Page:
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I had a small stone planter box built in to my front entrance. In this planter I had a handful of perennials. I needed to have my driveway torn up and repaved this year, and I thought it would be neat to have the contractor re-do the planter at the same time. In preparation, early this summer I moved the plants from the planter into portable pots and placed these on the front porch above where the planter box had been. I fully expected to replant them in the new box just a few weeks later.

Well, that contractor did a very bad job (I paid them for the driveway, but refused to pay for the planter, and they agreed) so I am going to have to start over with a different contractor next spring. The plants have been in those pots for several months now. I think some have died, but others might be salvagable.

The location is U.S., Ohio valley region.

What to do with those portable pots during the winter, to maximize the chance that at least some of them can be brought back next spring?

  • A. Leave them where they are, as-is.
  • B. Leave them where they are, covered with a tarp or similar.
  • C. Bring them into the house.
  • D. Toss them out and buy all new perennials after the new planter is ready, since the damage is already done and they can't be saved.
  • E. Other?
  • 1
    Could you please specify what specimens we are talking about? – Stephie Nov 6 '15 at 22:01
  • Have you got any soil outside, or a garden, or clear ground where you could sink pots? – Bamboo Nov 7 '15 at 12:59
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Without details about the plants involved it is hard to give definite advice, but let's go through your list:

A. Leave them as is.
Will possibly lead to the death of some because the pots freeze solid, unlike in the soil or in larger planters. Not all plants can handle this. Some will die, some are very frost tolerant. Without details, this is impossible to predict.

B. Cover them.
That depends: If your plants are green(ish) and not totally dormant, they will need light, which a tarp blocks. It may or may not protect the root balls, depending on the setup.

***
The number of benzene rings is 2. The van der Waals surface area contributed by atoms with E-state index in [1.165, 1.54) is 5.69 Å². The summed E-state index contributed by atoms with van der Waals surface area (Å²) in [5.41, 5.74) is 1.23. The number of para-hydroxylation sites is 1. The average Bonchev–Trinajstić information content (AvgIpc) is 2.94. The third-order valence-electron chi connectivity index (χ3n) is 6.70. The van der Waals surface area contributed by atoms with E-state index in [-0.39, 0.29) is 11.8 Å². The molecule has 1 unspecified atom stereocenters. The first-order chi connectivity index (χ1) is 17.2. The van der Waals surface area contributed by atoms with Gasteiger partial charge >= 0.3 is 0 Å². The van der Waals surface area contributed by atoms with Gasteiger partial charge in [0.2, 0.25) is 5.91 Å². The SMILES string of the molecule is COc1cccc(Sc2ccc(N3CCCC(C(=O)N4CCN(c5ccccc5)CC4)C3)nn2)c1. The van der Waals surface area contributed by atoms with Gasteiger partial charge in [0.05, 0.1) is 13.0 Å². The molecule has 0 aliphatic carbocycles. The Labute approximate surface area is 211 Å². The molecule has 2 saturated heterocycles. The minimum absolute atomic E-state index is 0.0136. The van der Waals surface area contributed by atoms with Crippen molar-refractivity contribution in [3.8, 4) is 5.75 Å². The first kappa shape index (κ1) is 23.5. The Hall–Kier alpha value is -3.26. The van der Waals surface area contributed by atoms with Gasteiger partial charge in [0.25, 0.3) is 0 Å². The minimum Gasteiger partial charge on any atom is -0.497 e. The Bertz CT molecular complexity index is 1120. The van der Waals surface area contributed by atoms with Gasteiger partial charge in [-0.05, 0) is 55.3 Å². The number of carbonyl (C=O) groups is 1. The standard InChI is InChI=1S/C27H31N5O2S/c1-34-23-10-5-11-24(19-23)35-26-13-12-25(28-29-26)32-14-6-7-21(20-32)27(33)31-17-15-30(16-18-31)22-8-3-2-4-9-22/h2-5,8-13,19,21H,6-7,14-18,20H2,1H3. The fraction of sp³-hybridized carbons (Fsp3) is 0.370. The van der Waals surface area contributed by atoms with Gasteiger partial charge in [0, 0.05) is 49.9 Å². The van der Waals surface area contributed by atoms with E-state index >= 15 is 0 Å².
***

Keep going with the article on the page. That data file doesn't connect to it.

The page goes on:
But: Especially dark tarps in the sun can heat the pots, coaxing dormant plants to go into "spring mode" too soon, putting them at risk of freezing.

C. Take them inside.
My last choice for hardy perennials. They usually need a period of dormancy which you would take away. Besides, the conditions inside (too warm, probably too dark) would lead to etiolation and make them susceptible for pests and diseases.

D. Toss them.
If this were your preferred choice, you wouldn't be here. So if you have some plants that are clearly dead or in really bad shape (or you need an excuse to get rid of them), toss them. For the others, see next point.

E. My suggestion.
Get a large container and some insulating material. Either leaves or straw (can go on your compost in spring) or bubble wrap or foam peanuts (not the type that dissolves when wet!). Fill the container with whatever vou are using and place the pots inside. The goal is to protect the root ball from freezing. Place everything in a sheltered spot. You don't want rain to accumulate in the container, especially if you are using bubble wrap, drowning your plants. If your plant is dormant, cover the top as well - loosely, creating insulating layers of air.
Hope for snow and shovel it on your pots: it protects them from the worst frost.
During winter monitor humidity - you might have to water very gently or remove runoff from snow etc.

Should you have a cold frame or unheated greenhouse, this might also be a good choice. Just monitor humidity and temperature, especially in cold frames, because in the sun they can get too warm (see B.) quickly - open the lid on "not really freezing" days.

In short, your main goal is to protect your plants' roots from extreme frost while letting them have their winter season like usual.

Come spring, you hopefully have most or even all of your plants coming back and grow healthily.

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